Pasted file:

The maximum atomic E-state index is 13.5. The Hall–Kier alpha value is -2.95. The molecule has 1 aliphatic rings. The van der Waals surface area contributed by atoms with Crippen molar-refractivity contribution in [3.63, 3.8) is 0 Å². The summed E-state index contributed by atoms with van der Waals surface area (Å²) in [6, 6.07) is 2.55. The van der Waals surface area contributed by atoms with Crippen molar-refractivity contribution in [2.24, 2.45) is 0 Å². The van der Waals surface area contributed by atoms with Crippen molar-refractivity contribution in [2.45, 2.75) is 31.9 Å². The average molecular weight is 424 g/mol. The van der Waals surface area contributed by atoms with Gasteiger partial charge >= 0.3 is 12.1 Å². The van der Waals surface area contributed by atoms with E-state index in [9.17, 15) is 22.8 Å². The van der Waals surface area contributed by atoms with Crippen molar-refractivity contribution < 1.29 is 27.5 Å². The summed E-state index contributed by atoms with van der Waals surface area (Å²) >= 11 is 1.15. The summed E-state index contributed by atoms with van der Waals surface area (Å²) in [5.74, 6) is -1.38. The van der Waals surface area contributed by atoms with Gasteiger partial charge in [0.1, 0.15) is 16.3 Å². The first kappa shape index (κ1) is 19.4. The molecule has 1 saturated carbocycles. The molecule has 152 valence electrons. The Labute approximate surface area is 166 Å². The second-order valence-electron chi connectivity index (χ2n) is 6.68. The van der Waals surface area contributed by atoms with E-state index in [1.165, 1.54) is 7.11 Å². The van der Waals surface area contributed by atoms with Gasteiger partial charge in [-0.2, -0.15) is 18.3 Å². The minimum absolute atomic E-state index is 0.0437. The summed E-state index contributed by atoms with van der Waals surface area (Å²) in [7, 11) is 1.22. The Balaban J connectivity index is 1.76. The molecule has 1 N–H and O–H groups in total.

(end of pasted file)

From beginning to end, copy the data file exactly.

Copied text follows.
The maximum atomic E-state index is 13.5. The Hall–Kier alpha value is -2.95. The molecule has 1 aliphatic rings. The van der Waals surface area contributed by atoms with Crippen molar-refractivity contribution in [3.63, 3.8) is 0 Å². The summed E-state index contributed by atoms with van der Waals surface area (Å²) in [6, 6.07) is 2.55. The van der Waals surface area contributed by atoms with Crippen molar-refractivity contribution in [2.24, 2.45) is 0 Å². The van der Waals surface area contributed by atoms with Crippen molar-refractivity contribution in [2.45, 2.75) is 31.9 Å². The average molecular weight is 424 g/mol. The van der Waals surface area contributed by atoms with Gasteiger partial charge >= 0.3 is 12.1 Å². The van der Waals surface area contributed by atoms with E-state index in [9.17, 15) is 22.8 Å². The van der Waals surface area contributed by atoms with Crippen molar-refractivity contribution < 1.29 is 27.5 Å². The summed E-state index contributed by atoms with van der Waals surface area (Å²) >= 11 is 1.15. The summed E-state index contributed by atoms with van der Waals surface area (Å²) in [5.74, 6) is -1.38. The van der Waals surface area contributed by atoms with Gasteiger partial charge in [0.1, 0.15) is 16.3 Å². The first kappa shape index (κ1) is 19.4. The molecule has 1 saturated carbocycles. The molecule has 152 valence electrons. The Labute approximate surface area is 166 Å². The second-order valence-electron chi connectivity index (χ2n) is 6.68. The van der Waals surface area contributed by atoms with E-state index in [1.165, 1.54) is 7.11 Å². The van der Waals surface area contributed by atoms with Gasteiger partial charge in [-0.2, -0.15) is 18.3 Å². The minimum absolute atomic E-state index is 0.0437. The summed E-state index contributed by atoms with van der Waals surface area (Å²) in [7, 11) is 1.22. The Balaban J connectivity index is 1.76. The molecule has 1 N–H and O–H groups in total.